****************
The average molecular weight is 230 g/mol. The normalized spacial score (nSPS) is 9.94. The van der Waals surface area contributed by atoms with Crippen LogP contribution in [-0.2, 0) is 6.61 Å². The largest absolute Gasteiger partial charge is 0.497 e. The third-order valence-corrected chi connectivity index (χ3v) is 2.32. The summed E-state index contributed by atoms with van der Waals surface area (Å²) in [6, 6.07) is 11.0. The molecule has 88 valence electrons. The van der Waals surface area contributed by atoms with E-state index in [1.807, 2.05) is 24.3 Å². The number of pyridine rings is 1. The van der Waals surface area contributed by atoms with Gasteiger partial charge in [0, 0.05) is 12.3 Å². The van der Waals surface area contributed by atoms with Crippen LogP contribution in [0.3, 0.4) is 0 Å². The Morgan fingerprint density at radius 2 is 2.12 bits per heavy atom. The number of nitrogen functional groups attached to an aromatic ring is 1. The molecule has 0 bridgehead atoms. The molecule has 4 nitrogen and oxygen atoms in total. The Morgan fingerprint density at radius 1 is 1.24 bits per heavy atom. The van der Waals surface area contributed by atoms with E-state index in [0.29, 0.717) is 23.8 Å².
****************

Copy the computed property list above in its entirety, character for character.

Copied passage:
The average molecular weight is 230 g/mol. The normalized spacial score (nSPS) is 9.94. The van der Waals surface area contributed by atoms with Crippen LogP contribution in [-0.2, 0) is 6.61 Å². The largest absolute Gasteiger partial charge is 0.497 e. The third-order valence-corrected chi connectivity index (χ3v) is 2.32. The summed E-state index contributed by atoms with van der Waals surface area (Å²) in [6, 6.07) is 11.0. The molecule has 88 valence electrons. The van der Waals surface area contributed by atoms with E-state index in [1.807, 2.05) is 24.3 Å². The number of pyridine rings is 1. The van der Waals surface area contributed by atoms with Gasteiger partial charge in [0, 0.05) is 12.3 Å². The van der Waals surface area contributed by atoms with Crippen LogP contribution in [0.3, 0.4) is 0 Å². The Morgan fingerprint density at radius 2 is 2.12 bits per heavy atom. The number of nitrogen functional groups attached to an aromatic ring is 1. The molecule has 0 bridgehead atoms. The molecule has 4 nitrogen and oxygen atoms in total. The Morgan fingerprint density at radius 1 is 1.24 bits per heavy atom. The van der Waals surface area contributed by atoms with E-state index in [0.29, 0.717) is 23.8 Å².